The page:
That Day

It’s hard to believe it’s been 50 years.

Do the math and you’ll realize that I was just 8 years old when the president of the United States, John F. Kennedy, was cut down by an assassin’s bullet.

I remember very little of that time.  I do remember one of my parents’ friends commenting several years earlier, “If Kennedy is elected, we’ll all have to pray to Mary.”  By the way, it didn’t happen. I remember the president being killed, my 3rd grade teacher trying to explain what happened, my parents having JFK’s funeral on the TV, the flag-draped casket making its way through the nation’s capitol, the cute shot of Jonh-John saluting the casket as it went by….

I also remember that they canceled the monthly Cub Scout pack meeting because of the assassination, reinforcing to me the importance of this event I couldn’t quite grasp. Flags were flown at half-staff for 30 days of national mourning.  Everyone seemed so much more somber.  It was an uncertain time, when your president was killed….his assassin killed several days later on TV….and you were left wondering, “When’s it all going to end?”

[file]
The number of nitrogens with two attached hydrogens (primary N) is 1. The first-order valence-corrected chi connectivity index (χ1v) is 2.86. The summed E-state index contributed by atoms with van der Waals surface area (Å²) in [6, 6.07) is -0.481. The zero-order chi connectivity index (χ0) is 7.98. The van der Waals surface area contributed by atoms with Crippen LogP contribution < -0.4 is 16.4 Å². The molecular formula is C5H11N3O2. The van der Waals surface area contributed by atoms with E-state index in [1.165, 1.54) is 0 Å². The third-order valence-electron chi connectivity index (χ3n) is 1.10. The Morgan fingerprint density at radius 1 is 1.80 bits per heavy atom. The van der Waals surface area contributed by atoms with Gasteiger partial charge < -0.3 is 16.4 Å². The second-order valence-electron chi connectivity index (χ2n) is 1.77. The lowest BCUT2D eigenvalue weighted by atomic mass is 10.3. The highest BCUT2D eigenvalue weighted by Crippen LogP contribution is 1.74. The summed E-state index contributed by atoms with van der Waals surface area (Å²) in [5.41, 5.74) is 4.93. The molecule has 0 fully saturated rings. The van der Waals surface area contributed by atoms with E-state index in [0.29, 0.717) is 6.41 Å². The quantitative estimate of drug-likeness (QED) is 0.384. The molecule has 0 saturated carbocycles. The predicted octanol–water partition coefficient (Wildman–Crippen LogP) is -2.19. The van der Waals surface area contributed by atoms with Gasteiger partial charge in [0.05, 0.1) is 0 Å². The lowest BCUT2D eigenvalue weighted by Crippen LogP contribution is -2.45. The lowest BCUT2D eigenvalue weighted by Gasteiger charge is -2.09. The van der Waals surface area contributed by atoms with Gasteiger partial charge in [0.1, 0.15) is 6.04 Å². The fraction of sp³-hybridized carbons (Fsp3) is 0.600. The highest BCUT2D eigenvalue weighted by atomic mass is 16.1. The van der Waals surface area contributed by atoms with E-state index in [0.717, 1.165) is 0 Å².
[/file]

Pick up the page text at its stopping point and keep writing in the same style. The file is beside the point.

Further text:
In the 1960s, it didn’t.  You had the Viet Nam war raging on, people discovering the right to protest, more assassinations–Robert Kennedy, Martin Luther King, Jr.  Looking back on that decade, I remember those things happening, but as a kid, the things that stuck with me were more on the pop culture side–the Beatles, the Monkees, the Charles Manson nightmare.  A lot of who we become takes shape during those year and I have to say, that decade when I went from 5-15 had a lot going on in it.

So much has been done about JFK, about his short time in office, how tragedy seems to have followed that family.  On that day, 50 years ago today, the unthinkable happened.  Here’s hoping that we’re done with one of those “learning decades” for a while. At least, in my lifetime.

Tim Hunter

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